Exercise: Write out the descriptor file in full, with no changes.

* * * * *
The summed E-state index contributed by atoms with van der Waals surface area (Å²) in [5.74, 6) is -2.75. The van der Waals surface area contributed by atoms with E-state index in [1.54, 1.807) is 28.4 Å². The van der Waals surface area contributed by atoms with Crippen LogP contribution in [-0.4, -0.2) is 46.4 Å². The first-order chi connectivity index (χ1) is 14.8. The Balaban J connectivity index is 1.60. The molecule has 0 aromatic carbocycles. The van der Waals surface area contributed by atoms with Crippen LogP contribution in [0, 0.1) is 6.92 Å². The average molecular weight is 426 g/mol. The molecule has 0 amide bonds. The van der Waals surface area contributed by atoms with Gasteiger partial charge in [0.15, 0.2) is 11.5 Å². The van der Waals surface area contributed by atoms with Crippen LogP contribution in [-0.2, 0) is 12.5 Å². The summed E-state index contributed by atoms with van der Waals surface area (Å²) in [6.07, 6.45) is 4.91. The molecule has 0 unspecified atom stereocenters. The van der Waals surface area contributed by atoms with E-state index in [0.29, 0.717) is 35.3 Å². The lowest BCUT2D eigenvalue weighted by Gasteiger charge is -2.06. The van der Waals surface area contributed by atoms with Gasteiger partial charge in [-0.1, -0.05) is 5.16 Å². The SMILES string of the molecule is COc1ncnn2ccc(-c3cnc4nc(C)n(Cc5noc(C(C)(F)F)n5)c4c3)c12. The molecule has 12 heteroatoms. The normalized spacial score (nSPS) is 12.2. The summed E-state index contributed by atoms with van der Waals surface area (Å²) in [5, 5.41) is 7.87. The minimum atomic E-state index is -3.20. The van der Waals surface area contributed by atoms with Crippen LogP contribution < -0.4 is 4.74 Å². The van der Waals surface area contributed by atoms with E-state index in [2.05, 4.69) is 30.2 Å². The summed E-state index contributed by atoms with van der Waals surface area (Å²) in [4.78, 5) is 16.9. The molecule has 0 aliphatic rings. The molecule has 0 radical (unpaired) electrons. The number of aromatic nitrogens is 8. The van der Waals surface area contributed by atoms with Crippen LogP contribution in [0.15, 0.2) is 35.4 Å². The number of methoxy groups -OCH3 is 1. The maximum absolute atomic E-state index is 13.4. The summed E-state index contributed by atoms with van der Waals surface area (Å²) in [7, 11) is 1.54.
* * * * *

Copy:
The summed E-state index contributed by atoms with van der Waals surface area (Å²) in [5.74, 6) is -2.75. The van der Waals surface area contributed by atoms with E-state index in [1.54, 1.807) is 28.4 Å². The van der Waals surface area contributed by atoms with Crippen LogP contribution in [-0.4, -0.2) is 46.4 Å². The first-order chi connectivity index (χ1) is 14.8. The Balaban J connectivity index is 1.60. The molecule has 0 aromatic carbocycles. The van der Waals surface area contributed by atoms with Crippen LogP contribution in [0, 0.1) is 6.92 Å². The average molecular weight is 426 g/mol. The molecule has 0 amide bonds. The van der Waals surface area contributed by atoms with Gasteiger partial charge in [0.15, 0.2) is 11.5 Å². The van der Waals surface area contributed by atoms with Crippen LogP contribution in [-0.2, 0) is 12.5 Å². The summed E-state index contributed by atoms with van der Waals surface area (Å²) in [6.07, 6.45) is 4.91. The molecule has 0 unspecified atom stereocenters. The van der Waals surface area contributed by atoms with E-state index in [0.29, 0.717) is 35.3 Å². The lowest BCUT2D eigenvalue weighted by Gasteiger charge is -2.06. The van der Waals surface area contributed by atoms with Gasteiger partial charge in [-0.1, -0.05) is 5.16 Å². The SMILES string of the molecule is COc1ncnn2ccc(-c3cnc4nc(C)n(Cc5noc(C(C)(F)F)n5)c4c3)c12. The molecule has 12 heteroatoms. The normalized spacial score (nSPS) is 12.2. The summed E-state index contributed by atoms with van der Waals surface area (Å²) in [5, 5.41) is 7.87. The minimum atomic E-state index is -3.20. The van der Waals surface area contributed by atoms with Crippen LogP contribution < -0.4 is 4.74 Å². The van der Waals surface area contributed by atoms with E-state index in [2.05, 4.69) is 30.2 Å². The summed E-state index contributed by atoms with van der Waals surface area (Å²) in [4.78, 5) is 16.9. The molecule has 0 aliphatic rings. The molecule has 0 radical (unpaired) electrons. The number of aromatic nitrogens is 8. The van der Waals surface area contributed by atoms with Crippen LogP contribution in [0.15, 0.2) is 35.4 Å². The number of methoxy groups -OCH3 is 1. The maximum absolute atomic E-state index is 13.4. The summed E-state index contributed by atoms with van der Waals surface area (Å²) in [7, 11) is 1.54.